Sunday, April 3, 2016

Deliverable II: Injection Molding and Process Optimization

The most interesting injection molded part is the ‘Dome’ Face of our design. It features an image of the great dome on which we will display our hacks, with the columns cleverly substituted for the MIT modern logo. 
The part is designed for maximum machinable resolution by using 1/32 radius.  Each level is separated by 20 thousandths to give a strong illusion of depth while maintaining machinability.  A five degree draft was utilized to make the large vertical surface area stick less in the mold and eject more easily.  The part was also scaled up by 2% due to comparisons of major part geometries (maximum thickness and diameter) with injection molding shrinkage blanks provided in the Laboratory for Manufacturing Productivity.  

Solidworks design of the Dome Face to be injection molded

Core and cavity molds
Upon entering MasterCam x6, our Computer-Aided-Machining package, we decided to utilize a runner on this mold due to concerns the long, thin, outer ring would not fill properly.  

The core manufacturing process utilized a 2” face mill to face the part and ⅛” end mills to bore the mold, with ½” and ¼” spherical bits to mill the runner. The cavity utilized a 2”, ¼”, 3/32”, and 1/16” flat end mills in decreasing order to quickly remove material while constantly increasing resolution. A .12” peck drill was used to create ejection pin holes that align with the runner on the cavity. This way we would not deform the part itself upon ejection.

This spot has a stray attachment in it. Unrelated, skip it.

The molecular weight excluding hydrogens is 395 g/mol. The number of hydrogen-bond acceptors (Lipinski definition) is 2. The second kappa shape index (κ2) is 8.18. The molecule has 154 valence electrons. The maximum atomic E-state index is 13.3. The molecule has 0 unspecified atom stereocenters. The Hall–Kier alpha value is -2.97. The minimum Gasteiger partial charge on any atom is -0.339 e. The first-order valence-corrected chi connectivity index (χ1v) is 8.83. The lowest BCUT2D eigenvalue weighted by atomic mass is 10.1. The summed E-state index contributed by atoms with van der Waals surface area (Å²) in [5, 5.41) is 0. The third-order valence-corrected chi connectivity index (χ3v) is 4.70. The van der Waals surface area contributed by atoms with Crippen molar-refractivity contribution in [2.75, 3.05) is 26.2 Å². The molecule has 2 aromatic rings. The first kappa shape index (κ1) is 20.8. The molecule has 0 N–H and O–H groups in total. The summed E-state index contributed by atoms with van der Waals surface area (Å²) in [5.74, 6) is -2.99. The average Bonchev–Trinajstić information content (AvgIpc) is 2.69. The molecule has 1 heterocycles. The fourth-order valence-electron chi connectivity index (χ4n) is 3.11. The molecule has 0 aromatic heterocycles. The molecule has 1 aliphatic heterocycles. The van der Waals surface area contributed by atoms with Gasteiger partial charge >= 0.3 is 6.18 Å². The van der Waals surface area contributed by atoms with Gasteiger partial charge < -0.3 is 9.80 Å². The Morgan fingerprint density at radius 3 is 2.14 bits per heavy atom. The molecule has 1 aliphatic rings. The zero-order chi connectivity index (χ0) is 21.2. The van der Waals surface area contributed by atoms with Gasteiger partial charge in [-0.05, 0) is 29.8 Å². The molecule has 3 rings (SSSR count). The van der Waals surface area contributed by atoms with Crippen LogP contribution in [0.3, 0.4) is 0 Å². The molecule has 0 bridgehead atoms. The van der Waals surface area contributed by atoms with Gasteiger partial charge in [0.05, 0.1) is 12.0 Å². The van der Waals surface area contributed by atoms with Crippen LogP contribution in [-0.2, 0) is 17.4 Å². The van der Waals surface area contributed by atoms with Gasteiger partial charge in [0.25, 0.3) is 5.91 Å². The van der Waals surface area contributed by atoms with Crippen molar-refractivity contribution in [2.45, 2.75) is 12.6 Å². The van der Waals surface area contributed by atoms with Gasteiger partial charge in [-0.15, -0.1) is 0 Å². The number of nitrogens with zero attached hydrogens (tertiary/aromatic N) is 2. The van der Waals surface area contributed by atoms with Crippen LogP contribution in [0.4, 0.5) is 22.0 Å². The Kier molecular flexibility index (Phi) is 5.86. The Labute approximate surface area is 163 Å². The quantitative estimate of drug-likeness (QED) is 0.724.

Finished injection molded of the Dome Face 
The finished part shows significant issues with short shot pockets and vacuum inclusions. The cooling of the stairs on this first part created vacuum inclusions which did not appear on later parts, leading us to believe that there was simply material left on the surface. There are two pockets created where plastic had difficulty flowing consistently across our test parts.  We will consider adding air holes.

Moreover, we also injection molded the body of our Yoyo in order to ensure that the two pieces properly fit together, which they did.

Finished injection molded for the Body of our Yoyo
Assembly of injection molded Dome Face and Body
Below are the manufacturing process plans for both sides of the Dome Face and Body molds. You can find the full list here

Manufacturing process plan for Dome Face Core

Manufacturing process plan for Dome Face Cavity

Manufacturing process plan for Body Core

Manufacturing process plan for Body Cavity

The total time required to machine all of our molds is 3 hours and 59 minutes. This did go over because of the time required to switch the tools on the machine. We also noticed periods of no cutting occurring during the machining process. We hope to remove this defect and thus reduce the machining time by approximately half an hour.

Below are images of our other four molds: two for injection molding and two for thermoforming.



Dome Cover Die

Hack Map 

Hack Ring Die

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